Mick said...

Yes Mr. Apuzzo, Saunders, when speaking specifically about NA 1802, says "it further provides for the children of aliens, whether born within or out of the United States." That one sentence proves the whole thing. Checkmate. This is is the chairman of the Judiciary Committee of the body that has the power to enact naturalization law, within the first 60 years of the Republic. If the children of aliens were not citizens upon birth in the United States in 1802, then those same children born today are only considered such because of US naturalization law, i.e. they are naturalized.
I could never find a court case or anyone with the authority of Romulus Saunders that said that specifically. The Obots always maintained that "if dwelling in the United States" did not cover children BORN IN the US of alien parents. Even though there are a few court cases that were about foreign born children of those naturalized in the United States (if the proviso was about foreign born then why would the SCOTUS need to hear it?), and the disposition of the cases was that the proviso covered them.

Mick said...

There is a court case that says the same as Romulus Saunders. I missed it the first time I read the case.

Zartarian v. Billings, 204 U.S. 170, @ 172-175 (1907) *******VERY IMPORTANT*******


"The limitation to children "dwelling in the United States" was doubtless inserted in recognition of the principle that citizenship cannot be conferred by the United States on the citizens of another country when under such foreign jurisdiction,
and is also in deference to the right of independent sovereignties to fix the allegiance of those born within their dominions, having regard to the principle of the common law which permits a sovereignty to claim, with certain exceptions, the citizenship of those born within its territory".

CHECKMATE. Now there is Romulus Saunders AND the Supreme Court saying that Sec. 4 of NA 1802 applies to those BORN IN THE US of aliens who subsequently naturalized. Which means that Rubio cannot possibly be a natural born Citizen.

In Campbell v. Gordon, 10 U.S. 6 Cranch 176 176 (1810) the disposition was also directly on point, and said that the child of an alien born abroad would also be naturalized "if dwelling in the US" in her minority after the time of her father's naturalization.

If S. 4 of NA 1802 applied solely to the children of those born abroad there would not need to be a SCOTUS case about it. There are no cases I can find with the question of domestically born children of aliens--- because OF COURSE the statute was directly applicable to them. There was no need for a case.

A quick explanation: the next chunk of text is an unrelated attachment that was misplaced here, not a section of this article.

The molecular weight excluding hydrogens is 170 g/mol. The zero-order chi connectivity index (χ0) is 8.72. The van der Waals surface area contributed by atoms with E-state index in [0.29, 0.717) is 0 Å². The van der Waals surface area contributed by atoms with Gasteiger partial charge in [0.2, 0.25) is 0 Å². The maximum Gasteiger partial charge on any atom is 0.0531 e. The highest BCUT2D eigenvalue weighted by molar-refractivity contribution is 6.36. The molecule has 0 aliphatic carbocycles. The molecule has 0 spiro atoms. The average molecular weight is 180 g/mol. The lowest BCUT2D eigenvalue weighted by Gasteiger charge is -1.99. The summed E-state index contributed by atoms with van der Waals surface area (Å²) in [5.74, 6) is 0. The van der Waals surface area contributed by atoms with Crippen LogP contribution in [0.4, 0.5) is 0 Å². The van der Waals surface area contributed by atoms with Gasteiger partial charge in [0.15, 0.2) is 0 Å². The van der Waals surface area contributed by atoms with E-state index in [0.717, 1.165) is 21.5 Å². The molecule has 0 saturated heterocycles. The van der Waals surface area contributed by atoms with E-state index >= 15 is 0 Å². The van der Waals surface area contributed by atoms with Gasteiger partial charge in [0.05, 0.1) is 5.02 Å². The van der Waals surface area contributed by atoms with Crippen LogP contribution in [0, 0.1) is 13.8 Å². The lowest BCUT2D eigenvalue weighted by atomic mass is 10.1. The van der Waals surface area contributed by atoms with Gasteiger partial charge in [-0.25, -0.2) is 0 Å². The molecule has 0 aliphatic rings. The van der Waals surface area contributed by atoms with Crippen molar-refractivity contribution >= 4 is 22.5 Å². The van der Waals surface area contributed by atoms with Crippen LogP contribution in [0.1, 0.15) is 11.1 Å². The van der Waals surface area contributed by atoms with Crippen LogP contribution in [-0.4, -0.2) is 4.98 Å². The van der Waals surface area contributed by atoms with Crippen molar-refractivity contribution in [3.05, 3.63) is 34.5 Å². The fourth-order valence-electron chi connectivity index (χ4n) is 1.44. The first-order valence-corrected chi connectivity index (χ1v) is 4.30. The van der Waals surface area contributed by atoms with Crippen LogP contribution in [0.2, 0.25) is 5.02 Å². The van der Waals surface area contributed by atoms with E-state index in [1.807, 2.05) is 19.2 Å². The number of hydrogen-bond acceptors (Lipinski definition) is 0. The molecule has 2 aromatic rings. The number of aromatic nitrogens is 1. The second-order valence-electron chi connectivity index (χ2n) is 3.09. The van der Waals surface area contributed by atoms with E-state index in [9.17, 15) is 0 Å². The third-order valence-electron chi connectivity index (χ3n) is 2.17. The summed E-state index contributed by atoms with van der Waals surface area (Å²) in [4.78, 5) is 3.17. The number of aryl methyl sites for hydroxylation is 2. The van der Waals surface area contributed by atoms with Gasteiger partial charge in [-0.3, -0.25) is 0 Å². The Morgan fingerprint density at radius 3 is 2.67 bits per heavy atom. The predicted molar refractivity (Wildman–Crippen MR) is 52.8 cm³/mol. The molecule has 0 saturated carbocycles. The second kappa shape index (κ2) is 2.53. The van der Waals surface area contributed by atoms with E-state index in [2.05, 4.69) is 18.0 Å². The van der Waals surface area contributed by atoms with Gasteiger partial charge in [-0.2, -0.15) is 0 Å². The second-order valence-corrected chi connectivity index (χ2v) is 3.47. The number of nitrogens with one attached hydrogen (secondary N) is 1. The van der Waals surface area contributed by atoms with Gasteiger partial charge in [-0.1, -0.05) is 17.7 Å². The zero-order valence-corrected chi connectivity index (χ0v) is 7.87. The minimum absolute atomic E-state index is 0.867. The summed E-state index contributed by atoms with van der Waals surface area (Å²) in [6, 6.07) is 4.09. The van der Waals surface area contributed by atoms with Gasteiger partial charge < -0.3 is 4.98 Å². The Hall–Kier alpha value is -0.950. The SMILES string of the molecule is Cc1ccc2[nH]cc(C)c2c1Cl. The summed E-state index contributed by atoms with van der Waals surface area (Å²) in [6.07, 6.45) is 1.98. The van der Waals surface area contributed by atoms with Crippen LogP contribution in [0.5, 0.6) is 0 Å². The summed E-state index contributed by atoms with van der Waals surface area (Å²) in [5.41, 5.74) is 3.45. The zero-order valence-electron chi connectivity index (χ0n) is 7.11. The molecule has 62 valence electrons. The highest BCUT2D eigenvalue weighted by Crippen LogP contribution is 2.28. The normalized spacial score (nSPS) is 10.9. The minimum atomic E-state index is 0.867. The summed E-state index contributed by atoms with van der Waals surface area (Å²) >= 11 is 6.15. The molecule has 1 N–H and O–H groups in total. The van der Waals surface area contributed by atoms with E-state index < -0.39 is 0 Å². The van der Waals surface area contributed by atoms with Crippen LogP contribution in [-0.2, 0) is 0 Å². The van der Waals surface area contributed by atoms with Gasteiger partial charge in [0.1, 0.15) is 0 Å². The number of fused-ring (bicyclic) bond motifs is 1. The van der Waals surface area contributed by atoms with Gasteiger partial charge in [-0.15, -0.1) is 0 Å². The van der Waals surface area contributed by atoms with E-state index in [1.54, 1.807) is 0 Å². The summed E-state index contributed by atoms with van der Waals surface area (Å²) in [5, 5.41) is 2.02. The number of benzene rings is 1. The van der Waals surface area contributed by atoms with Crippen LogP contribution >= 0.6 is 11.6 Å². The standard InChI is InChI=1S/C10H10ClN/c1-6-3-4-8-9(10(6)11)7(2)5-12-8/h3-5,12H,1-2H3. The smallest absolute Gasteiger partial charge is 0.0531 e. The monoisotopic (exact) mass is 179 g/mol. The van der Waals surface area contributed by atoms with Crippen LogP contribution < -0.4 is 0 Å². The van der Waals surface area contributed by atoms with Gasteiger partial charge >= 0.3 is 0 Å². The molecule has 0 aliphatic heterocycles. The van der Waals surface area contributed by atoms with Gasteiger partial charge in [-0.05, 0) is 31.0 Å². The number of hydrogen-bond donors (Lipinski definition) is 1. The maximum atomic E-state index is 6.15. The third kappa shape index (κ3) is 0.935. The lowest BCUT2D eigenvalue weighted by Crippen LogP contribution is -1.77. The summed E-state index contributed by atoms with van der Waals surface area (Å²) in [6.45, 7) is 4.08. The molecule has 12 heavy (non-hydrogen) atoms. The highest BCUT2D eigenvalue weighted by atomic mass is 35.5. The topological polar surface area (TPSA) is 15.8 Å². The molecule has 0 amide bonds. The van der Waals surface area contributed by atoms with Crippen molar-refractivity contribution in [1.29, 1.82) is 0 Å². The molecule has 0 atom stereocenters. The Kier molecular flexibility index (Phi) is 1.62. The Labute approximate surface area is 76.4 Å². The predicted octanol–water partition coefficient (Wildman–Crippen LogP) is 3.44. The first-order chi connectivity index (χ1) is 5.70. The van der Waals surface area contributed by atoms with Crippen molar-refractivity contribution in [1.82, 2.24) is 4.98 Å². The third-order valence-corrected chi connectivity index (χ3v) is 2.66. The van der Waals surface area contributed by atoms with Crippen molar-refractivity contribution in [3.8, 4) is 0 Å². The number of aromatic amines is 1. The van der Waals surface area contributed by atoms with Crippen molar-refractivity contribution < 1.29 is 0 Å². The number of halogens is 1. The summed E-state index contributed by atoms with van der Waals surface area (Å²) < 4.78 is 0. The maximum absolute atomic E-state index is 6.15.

Mick said...

More from Zartarian v. Billings

"The Department seems to have followed a rule established at an early period, and formulated with fullness in Foreign Relations for 1890, p. 301, in an instruction from Mr. Blaine to Minister Phelps at Berlin, in which it was laid down that the naturalization of the father operates to confer the municipal right of citizenship upon the minor child if at the time of the father's naturalization dwelling within the jurisdiction of the United States, or if he come within that jurisdiction subsequent to the father's naturalization and during his own minority.

Whether in the latter case a child not within the jurisdiction of the United States at the time of the parent's naturalization, but coming therein during minority, acquires citizenship is not a question now before us". @174

Carlyle said...

@kanbun

Maybe you should submit your comment to AT. Maybe they will post it on their blog?

Mario Apuzzo, Esq. said...

Mick,

You said: "I could never find a court case or anyone with the authority of Romulus Saunders that said that specifically." Are you forgetting the James McClure Citizenship Case of 1811 and its resolution by the James Madison Administration, and Nathan Dane?

Also, for your information, the false reading of the early Naturalization Acts was started by Lynch v. Clark, 1 Sandf.Ch. 583 (1844). The court said that the English common law jus soli rule would have no effect in the United States if Congress passed any Act abrogating it. Then when it came to interpreting the early naturalization Acts which were cited and relied upon by the plaintiff as evidence that a child born in the United States to alien parents was alien born and in need of naturalization, the court gave a baseless, twisted, incorrect, and fallacious (it begged the question) interpretation of the Acts, saying they did not apply to children born in the United States because they were already citizens of the United States. In my humble opinion, the court gave such a wrong interpretation for the sole purpose of justifying its conclusion that a child born in the United States, even to aliens who were temporarily present, was a citizen of the United States, and in dictum also a natural born citizen. While Minor v. Happersett (1875) made no reference to Lynch and in any event overruled it, Wong Kim Ark (1898) drew heavily from it to find that Wong was a "citizen" of the United States at birth by virtue of the Fourteenth Amendment (not by virtue of the common law that defined a natural born citizen). What shows Lynch to be wrong, among many things, is that it took the Fourteenth Amendment to make Wong, born in the United States to alien parents, a "citizen" at birth, not to be conflated, confounded, and confused with a natural born citizen. In fact, Wong Kim Ark did not hold Wong to be a natural born citizen.